Convert string to a statement

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Convert string to a statement

Postby stdq » Tue Jul 23, 2013 10:07 pm

Hi, everyone. So, suppose I have a string that goes like 'y = sin(x) + x'. After setting x to a value, how do I make Python evaluate the given string to as statement, to calculate the value of y? Thanks in advance!
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Re: Convert string to a statement

Postby Yoriz » Tue Jul 23, 2013 10:46 pm

Code: Select all
>>> from math import sin
>>> x = 2
>>> y = sin(x) + x
>>> print y

Edit: ignor my irevelant piece of crap code, until i see micseydel's post i wondered why you where saying i have a string
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Re: Convert string to a statement

Postby micseydel » Tue Jul 23, 2013 10:50 pm

I hope no one flames me, but I believe this is a good time for the responsible use of eval()*. The right hand side of the equation is something Python can handle, you just have to tell it to. I would recommend splitting the user's input on " = " and throwing away the left side, or better yet, simply prompt the user with "y = " so that you don't have to deal with that.

Once you're left with "sin(x) + x" and your own x variable, you just have to tell eval() to use the variables and to throw away powerful Python built-ins which aren't very secure (such as eval() itself). eval() takes three arguments, the last two optional but very important. The first is your string you want evaluated. The second and last specify what is available for eval() to use. They should include as little as possible typically, although including all of math is alright.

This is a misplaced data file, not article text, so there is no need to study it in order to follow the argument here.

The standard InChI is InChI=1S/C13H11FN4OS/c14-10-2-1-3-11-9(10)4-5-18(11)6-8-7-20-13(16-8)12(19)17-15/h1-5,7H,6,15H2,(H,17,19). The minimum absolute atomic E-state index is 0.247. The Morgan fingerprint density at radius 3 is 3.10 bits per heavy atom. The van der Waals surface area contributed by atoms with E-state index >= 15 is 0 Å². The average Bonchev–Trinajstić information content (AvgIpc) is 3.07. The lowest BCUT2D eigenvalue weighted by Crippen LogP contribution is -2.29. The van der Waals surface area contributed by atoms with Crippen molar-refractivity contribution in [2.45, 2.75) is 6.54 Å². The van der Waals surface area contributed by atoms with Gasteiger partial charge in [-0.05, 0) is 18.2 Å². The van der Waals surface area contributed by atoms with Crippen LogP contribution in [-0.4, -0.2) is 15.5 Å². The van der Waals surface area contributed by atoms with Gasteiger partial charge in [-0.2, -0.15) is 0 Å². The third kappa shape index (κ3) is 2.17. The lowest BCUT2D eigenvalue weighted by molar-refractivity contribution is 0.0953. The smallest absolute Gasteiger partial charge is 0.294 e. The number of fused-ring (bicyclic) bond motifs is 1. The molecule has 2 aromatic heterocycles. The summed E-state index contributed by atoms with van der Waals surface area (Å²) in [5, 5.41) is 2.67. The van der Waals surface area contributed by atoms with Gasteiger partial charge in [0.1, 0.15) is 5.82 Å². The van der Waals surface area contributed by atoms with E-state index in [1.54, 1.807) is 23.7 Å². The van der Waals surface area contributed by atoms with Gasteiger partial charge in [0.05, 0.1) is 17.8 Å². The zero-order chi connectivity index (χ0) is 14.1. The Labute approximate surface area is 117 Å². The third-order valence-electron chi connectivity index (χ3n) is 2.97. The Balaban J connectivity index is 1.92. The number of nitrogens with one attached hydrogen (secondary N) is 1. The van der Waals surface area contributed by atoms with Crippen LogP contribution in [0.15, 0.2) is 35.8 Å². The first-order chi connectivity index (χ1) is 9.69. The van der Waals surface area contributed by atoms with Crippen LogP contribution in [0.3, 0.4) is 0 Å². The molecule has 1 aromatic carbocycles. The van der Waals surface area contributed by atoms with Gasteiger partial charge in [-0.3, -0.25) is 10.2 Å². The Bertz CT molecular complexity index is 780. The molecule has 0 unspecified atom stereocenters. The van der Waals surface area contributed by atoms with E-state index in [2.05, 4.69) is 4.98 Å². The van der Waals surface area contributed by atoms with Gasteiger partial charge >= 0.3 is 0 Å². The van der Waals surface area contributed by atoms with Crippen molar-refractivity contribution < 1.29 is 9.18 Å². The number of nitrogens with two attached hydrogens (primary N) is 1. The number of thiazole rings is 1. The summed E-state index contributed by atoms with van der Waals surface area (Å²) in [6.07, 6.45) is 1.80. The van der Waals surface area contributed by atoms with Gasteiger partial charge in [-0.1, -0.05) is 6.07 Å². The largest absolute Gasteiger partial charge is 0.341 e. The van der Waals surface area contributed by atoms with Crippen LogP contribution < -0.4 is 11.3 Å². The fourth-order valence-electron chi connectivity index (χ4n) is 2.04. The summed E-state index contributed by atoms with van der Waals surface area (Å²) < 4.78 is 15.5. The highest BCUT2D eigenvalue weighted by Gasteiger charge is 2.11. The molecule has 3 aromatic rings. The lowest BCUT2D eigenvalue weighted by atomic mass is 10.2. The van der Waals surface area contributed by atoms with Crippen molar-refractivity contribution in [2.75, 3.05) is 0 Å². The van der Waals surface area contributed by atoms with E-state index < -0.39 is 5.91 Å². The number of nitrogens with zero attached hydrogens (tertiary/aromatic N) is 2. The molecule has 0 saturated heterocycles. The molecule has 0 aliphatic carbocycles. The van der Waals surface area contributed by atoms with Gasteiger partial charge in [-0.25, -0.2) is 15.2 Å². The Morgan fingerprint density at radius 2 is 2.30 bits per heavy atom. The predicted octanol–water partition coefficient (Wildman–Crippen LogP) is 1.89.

Code: Select all
import math

user_string = "sin(x) + x"
scope = {} # start with NOTHING

scope.update(vars(math)) # put math stuff in there
scope['x'] = math.pi # put your own x value in the scope for eval() to use

y = eval(user_string, {}, scope) # (eval_string, globals, locals)
print y

I've done more work for you here than I normally do when answering questions, because using eval() in the recommended way carries a bit of baggage. You still do have some left to do though, and if you have questions about it remember to include your entire incorrect code, in code tags, along with the entire traceback if you get it, also in code tags. And of course, tell us what your input is, what your output is, and what your desired output is.

* eval() is potentially dangerous, and is discouraged from general use because of it even in instances where the user input is considered known, because historically such assumptions are found to be false. Above, I have outlined a secure way of using it, although you could get away with less and have your program work if this wasn't a concern.
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Re: Convert string to a statement

Postby stdq » Tue Jul 23, 2013 11:15 pm

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